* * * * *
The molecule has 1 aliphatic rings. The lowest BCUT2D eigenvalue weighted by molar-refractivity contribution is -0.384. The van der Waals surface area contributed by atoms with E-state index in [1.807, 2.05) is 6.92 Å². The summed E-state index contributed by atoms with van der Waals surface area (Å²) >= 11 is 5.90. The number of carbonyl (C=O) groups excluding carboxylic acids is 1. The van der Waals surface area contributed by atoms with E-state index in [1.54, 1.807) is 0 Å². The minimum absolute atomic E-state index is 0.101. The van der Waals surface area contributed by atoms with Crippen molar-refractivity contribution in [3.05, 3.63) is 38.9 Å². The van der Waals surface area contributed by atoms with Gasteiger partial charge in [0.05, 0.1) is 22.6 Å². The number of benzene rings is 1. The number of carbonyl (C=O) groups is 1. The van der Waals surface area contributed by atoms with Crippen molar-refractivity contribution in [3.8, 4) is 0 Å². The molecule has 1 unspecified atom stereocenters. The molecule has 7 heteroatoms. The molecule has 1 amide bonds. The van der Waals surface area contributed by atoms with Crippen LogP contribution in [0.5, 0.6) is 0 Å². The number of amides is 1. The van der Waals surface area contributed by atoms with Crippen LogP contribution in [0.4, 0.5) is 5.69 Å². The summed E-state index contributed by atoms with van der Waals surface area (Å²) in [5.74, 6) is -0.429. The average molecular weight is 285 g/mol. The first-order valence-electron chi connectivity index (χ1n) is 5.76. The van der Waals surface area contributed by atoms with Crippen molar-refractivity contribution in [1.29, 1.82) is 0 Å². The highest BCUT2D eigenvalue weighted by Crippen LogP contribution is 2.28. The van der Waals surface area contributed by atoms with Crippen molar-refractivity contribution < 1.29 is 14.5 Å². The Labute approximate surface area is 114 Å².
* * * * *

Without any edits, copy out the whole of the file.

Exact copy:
The molecule has 1 aliphatic rings. The lowest BCUT2D eigenvalue weighted by molar-refractivity contribution is -0.384. The van der Waals surface area contributed by atoms with E-state index in [1.807, 2.05) is 6.92 Å². The summed E-state index contributed by atoms with van der Waals surface area (Å²) >= 11 is 5.90. The number of carbonyl (C=O) groups excluding carboxylic acids is 1. The van der Waals surface area contributed by atoms with E-state index in [1.54, 1.807) is 0 Å². The minimum absolute atomic E-state index is 0.101. The van der Waals surface area contributed by atoms with Crippen molar-refractivity contribution in [3.05, 3.63) is 38.9 Å². The van der Waals surface area contributed by atoms with Gasteiger partial charge in [0.05, 0.1) is 22.6 Å². The number of benzene rings is 1. The number of carbonyl (C=O) groups is 1. The van der Waals surface area contributed by atoms with Crippen molar-refractivity contribution in [3.8, 4) is 0 Å². The molecule has 1 unspecified atom stereocenters. The molecule has 7 heteroatoms. The molecule has 1 amide bonds. The van der Waals surface area contributed by atoms with Crippen LogP contribution in [0.5, 0.6) is 0 Å². The number of amides is 1. The van der Waals surface area contributed by atoms with Crippen LogP contribution in [0.4, 0.5) is 5.69 Å². The summed E-state index contributed by atoms with van der Waals surface area (Å²) in [5.74, 6) is -0.429. The average molecular weight is 285 g/mol. The first-order valence-electron chi connectivity index (χ1n) is 5.76. The van der Waals surface area contributed by atoms with Crippen molar-refractivity contribution in [1.29, 1.82) is 0 Å². The highest BCUT2D eigenvalue weighted by Crippen LogP contribution is 2.28. The van der Waals surface area contributed by atoms with Crippen molar-refractivity contribution < 1.29 is 14.5 Å². The Labute approximate surface area is 114 Å².